Horst Seehofer’s Migration Plan for Germany: Another Nail in the Coffin of Europe’s Asylum System?
Germany’s Interior Minister Horst Seehofer was set to publish a new “migration master plan” for Germany on June 12, but then delayed its release due to disagreement with Chancellor Angela Merkel. In particular, the proposal reportedly involves turning asylum seekers back at German borders and refusing them entry, prompting widespread confusion over what elements of the migration plan are legally possible, as well as concern about the potential ramifications for the Common European Asylum System (CEAS).
Assessing the feasibility and potential implications of this proposal is no easy task, not least because detailed text has yet to be made available. What can be pieced together from media reports by the German mass-market publication Bild and echoed in statements issued by Seehofer’s Christian Social Union party (CSU), is vague and, on some points, contradictory.
However, if what Mr. Seehofer is proposing is immediate refusal of entry to asylum seekers, that is clearly not permissible under Germany’s current legal framework.
All EU Member States are obliged to provide access to an asylum procedure to any noncitizen present on their territory, regardless of their mode of arrival or legal status. This principle is not only central to the 1951 UN Refugee Convention, to which these countries subscribe, but also to EU legislation in the form of the Asylum Procedures Directive.
Once an individual has made it clear that he or she is seeking international protection, officials can assess which Member State is to process the application and, if approved, grant protection. This is done in accordance with the Dublin III Regulation, which applies to all EU countries as well as Iceland, Norway, and Switzerland.
The most well-known provision of Dublin III is the “first country of entry” rule, which stipulates that the first country in the bloc into which an asylum seeker crosses is responsible for examining the individual’s asylum claim. While Germany is rarely the first country of entry for asylum seekers into Europe, this does not offer a blanket ground for turning away asylum seekers at its national borders. A somewhat less well-known set of Dublin criteria require countries to also consider factors such as the protection of family unity (Articles 9–11) and of unaccompanied or separated children (Article 8). Safeguarding the best interests of the child and the right to family life are at the center here and, hence, the Dublin system places these principles at the top of the hierarchy of criteria for determining which country is responsible for examining an asylum claim.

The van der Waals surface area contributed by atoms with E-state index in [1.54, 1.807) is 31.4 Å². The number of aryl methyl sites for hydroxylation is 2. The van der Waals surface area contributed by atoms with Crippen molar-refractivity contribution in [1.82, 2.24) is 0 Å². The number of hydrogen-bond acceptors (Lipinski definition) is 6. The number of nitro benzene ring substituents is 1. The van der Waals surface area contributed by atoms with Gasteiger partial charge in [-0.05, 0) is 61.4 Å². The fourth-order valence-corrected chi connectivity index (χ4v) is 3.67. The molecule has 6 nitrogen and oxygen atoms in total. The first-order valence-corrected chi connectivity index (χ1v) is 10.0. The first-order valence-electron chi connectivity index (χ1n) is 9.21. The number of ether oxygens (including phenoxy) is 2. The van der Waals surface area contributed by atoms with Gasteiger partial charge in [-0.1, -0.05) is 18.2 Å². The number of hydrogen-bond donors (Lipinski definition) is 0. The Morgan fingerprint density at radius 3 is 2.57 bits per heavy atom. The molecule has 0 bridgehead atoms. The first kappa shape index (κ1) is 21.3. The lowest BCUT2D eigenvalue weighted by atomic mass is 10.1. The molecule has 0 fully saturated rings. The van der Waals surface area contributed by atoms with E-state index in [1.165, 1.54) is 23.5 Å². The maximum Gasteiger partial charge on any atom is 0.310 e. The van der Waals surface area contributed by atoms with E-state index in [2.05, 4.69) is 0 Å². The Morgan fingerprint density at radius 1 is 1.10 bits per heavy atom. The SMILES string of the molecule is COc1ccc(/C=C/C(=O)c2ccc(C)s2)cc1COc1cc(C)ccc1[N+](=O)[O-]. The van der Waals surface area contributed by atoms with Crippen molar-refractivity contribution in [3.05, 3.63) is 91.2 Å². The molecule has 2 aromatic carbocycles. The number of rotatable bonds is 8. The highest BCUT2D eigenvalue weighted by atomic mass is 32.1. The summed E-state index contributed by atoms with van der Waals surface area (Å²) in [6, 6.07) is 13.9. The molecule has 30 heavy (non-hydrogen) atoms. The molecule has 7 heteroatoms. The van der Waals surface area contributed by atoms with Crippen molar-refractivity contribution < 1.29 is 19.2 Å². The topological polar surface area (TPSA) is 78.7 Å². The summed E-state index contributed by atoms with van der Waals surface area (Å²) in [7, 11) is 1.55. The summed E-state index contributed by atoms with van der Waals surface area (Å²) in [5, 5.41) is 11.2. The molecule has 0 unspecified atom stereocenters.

These critical steps under Dublin of assessing the complete set of factors that determines national responsibility cannot be skipped over. The job of border guards and other migration staff is much more than just simply resolving the question: “Is this person, who wishes to or has claimed asylum, moving on from a first point of entry in another EU Member State?”
Any proposal to refuse entry or turn back asylum seekers at national borders ignores these realities.
Dublin IV: A New Hope for Seehofer?
But, of course, the Dublin procedure could be sped up. The Dublin III Regulation not only lays down limits on the amount of time countries have to shift the responsibility for an asylum case to another state, it also allows states to adopt bilateral agreements to simplify or speed up the process.
Under present procedures, if Germany sends a “take-back request” to Greece, for example, for an asylum seeker who has arrived at the German border, Athens has one month to answer. That period is reduced to two weeks if Germany can show through the EU asylum fingerprint database (EURODAC) that the person entered the European Union in Greece, perhaps even applying for asylum there.
Germany could speed up this procedure by striking a bilateral agreement with Greece on shorter timeframes. In addition, it could remove some of the logistical barriers to a swift transfer. This may include holding these asylum seekers in reception centers close to the border, as some other Member States do for those deemed on preliminary assessment to have a very low chance of receiving international protection.